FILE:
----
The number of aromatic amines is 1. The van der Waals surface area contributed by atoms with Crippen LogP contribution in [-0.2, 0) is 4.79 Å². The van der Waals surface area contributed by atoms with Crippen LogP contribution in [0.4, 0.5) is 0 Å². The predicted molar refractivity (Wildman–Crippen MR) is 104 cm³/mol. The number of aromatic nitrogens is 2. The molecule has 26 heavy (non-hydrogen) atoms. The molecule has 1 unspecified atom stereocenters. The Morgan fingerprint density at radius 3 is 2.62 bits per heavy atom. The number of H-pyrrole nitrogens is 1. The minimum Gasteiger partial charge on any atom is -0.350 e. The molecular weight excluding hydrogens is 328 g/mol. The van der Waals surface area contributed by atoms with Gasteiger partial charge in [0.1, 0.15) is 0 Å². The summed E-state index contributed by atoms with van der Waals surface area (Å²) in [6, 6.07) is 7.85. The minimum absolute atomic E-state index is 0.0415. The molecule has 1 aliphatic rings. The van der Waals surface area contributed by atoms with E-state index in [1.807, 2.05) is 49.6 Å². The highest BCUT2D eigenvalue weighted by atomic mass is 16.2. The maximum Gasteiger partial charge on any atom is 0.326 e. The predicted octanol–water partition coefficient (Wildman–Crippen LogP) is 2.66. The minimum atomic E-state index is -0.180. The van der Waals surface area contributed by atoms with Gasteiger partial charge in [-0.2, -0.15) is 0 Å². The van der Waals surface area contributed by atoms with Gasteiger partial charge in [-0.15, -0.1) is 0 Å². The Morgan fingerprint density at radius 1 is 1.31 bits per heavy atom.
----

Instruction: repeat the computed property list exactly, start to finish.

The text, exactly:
The number of aromatic amines is 1. The van der Waals surface area contributed by atoms with Crippen LogP contribution in [-0.2, 0) is 4.79 Å². The van der Waals surface area contributed by atoms with Crippen LogP contribution in [0.4, 0.5) is 0 Å². The predicted molar refractivity (Wildman–Crippen MR) is 104 cm³/mol. The number of aromatic nitrogens is 2. The molecule has 26 heavy (non-hydrogen) atoms. The molecule has 1 unspecified atom stereocenters. The Morgan fingerprint density at radius 3 is 2.62 bits per heavy atom. The number of H-pyrrole nitrogens is 1. The minimum Gasteiger partial charge on any atom is -0.350 e. The molecular weight excluding hydrogens is 328 g/mol. The van der Waals surface area contributed by atoms with Gasteiger partial charge in [0.1, 0.15) is 0 Å². The summed E-state index contributed by atoms with van der Waals surface area (Å²) in [6, 6.07) is 7.85. The minimum absolute atomic E-state index is 0.0415. The molecule has 1 aliphatic rings. The van der Waals surface area contributed by atoms with E-state index in [1.807, 2.05) is 49.6 Å². The highest BCUT2D eigenvalue weighted by atomic mass is 16.2. The maximum Gasteiger partial charge on any atom is 0.326 e. The predicted octanol–water partition coefficient (Wildman–Crippen LogP) is 2.66. The minimum atomic E-state index is -0.180. The van der Waals surface area contributed by atoms with Gasteiger partial charge in [-0.2, -0.15) is 0 Å². The van der Waals surface area contributed by atoms with Gasteiger partial charge in [-0.15, -0.1) is 0 Å². The Morgan fingerprint density at radius 1 is 1.31 bits per heavy atom.